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1. Overview

The fork/join framework was presented in Java 7. It provides tools to help speed up parallel processing by attempting to use all available processor cores – which is accomplished through a divide and conquer approach.

In practice, this means that the framework first “forks”, recursively breaking the task into smaller independent subtasks until they are simple enough to be executed asynchronously.

After that, the “join” part begins, in which results of all subtasks are recursively joined into a single result, or in the case of a task which returns void, the program simply waits until every subtask is executed.

To provide effective parallel execution, the fork/join framework uses a pool of threads called the ForkJoinPool, which manages worker threads of type ForkJoinWorkerThread. 

2. ForkJoinPool

The ForkJoinPool is the heart of the framework. It is an implementation of the ExecutorService that manages worker threads and provides us with tools to get information about the thread pool state and performance.

Worker threads can execute only one task at the time, but the ForkJoinPool doesn’t create a separate thread for every single subtask. Instead, each thread in the pool has its own double-ended queue (or deque, pronounced deck) which stores tasks.

This architecture is vital for balancing the thread’s workload with the help of the work-stealing algorithm.

2.1. Work Stealing Algorithm

Simply put – free threads try to “steal” work from deques of busy threads.

By default, a worker thread gets tasks from the head of its own deque. When it is empty, the thread takes a task from the tail of the deque of another busy thread or from the global entry queue, since this is where the biggest pieces of work are likely to be located.

This approach minimizes the possibility that threads will compete for tasks. It also reduces the number of times the thread will have to go looking for work, as it works on the biggest available chunks of work first.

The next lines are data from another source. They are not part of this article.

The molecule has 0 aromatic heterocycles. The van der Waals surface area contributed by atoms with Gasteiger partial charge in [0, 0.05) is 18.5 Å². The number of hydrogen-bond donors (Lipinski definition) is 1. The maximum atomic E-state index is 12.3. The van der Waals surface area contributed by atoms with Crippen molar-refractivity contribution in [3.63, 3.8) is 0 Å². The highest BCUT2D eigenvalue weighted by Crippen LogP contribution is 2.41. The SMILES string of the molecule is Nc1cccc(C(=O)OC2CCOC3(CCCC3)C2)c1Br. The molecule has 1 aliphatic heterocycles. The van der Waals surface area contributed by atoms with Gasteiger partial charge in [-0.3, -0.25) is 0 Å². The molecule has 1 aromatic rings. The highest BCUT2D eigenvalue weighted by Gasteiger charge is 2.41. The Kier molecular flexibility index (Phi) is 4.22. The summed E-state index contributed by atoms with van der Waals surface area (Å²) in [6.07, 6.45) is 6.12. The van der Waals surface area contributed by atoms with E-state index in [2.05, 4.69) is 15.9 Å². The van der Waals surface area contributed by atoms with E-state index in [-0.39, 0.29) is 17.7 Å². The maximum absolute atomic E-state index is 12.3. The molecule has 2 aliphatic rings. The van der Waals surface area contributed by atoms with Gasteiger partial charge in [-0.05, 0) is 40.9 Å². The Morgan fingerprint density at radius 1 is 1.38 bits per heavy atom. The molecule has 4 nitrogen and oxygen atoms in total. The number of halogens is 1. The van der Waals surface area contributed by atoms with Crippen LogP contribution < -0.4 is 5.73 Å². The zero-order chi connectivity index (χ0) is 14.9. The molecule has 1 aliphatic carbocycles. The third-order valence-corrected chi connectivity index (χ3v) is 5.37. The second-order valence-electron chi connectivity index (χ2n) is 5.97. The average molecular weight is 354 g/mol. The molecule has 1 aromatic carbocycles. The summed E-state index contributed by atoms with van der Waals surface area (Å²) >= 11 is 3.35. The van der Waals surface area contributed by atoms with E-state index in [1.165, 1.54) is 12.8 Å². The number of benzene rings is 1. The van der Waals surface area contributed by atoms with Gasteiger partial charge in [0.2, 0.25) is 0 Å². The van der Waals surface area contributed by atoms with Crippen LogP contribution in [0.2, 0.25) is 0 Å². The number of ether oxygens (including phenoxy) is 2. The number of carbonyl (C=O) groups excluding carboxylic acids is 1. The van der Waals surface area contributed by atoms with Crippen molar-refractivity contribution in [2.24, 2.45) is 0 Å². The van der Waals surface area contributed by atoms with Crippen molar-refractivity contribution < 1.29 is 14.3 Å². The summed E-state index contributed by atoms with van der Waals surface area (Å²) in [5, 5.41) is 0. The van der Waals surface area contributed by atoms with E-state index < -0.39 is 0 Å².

2.2. ForkJoinPool Instantiation

In Java 8, the most convenient way to get access to the instance of the ForkJoinPool is to use its static method commonPool(). As its name suggests, this will provide a reference to the common pool, which is a default thread pool for every ForkJoinTask.

According to Oracle’s documentation, using the predefined common pool reduces resource consumption, since this discourages the creation of a separate thread pool per task.

ForkJoinPool commonPool = ForkJoinPool.commonPool();

The same behavior can be achieved in Java 7 by creating a ForkJoinPool and assigning it to a public static field of a utility class:

public static ForkJoinPool forkJoinPool = new ForkJoinPool(2);

Now it can be easily accessed:

ForkJoinPool forkJoinPool = PoolUtil.forkJoinPool;

With ForkJoinPool’s constructors, it is possible to create a custom thread pool with a specific level of parallelism, thread factory, and exception handler. In the example above, the pool has a parallelism level of 2. This means that pool will use 2 processor cores.

3. ForkJoinTask<V>

ForkJoinTask is the base type for tasks executed inside ForkJoinPool. In practice, one of its two subclasses should be extended: the RecursiveAction for void tasks and the RecursiveTask<V> for tasks that return a value. They both have an abstract method compute() in which the task’s logic is defined.

3.1. RecursiveAction – An Example

In the example below, the unit of work to be processed is represented by a String called workload. For demonstration purposes, the task is a nonsensical one: it simply uppercases its input and logs it.

To demonstrate the forking behavior of the framework, the example splits the task if workload.length() is larger than a specified threshold using the createSubtask() method.

The String is recursively divided into substrings, creating CustomRecursiveTask instances which are based on these substrings.

As a result, the method returns a List<CustomRecursiveAction>.  

The list is submitted to the ForkJoinPool using the invokeAll() method:

public class CustomRecursiveAction extends RecursiveAction {

    private String workload = "";
    private static final int THRESHOLD = 4;

    private static Logger logger = 
      Logger.getAnonymousLogger();

    public CustomRecursiveAction(String workload) {
        this.workload = workload;
    }

    @Override
    protected void compute() {
        if (workload.length() > THRESHOLD) {
            ForkJoinTask.invokeAll(createSubtasks());
        } else {
           processing(workload);
        }
    }

    private List<CustomRecursiveAction> createSubtasks() {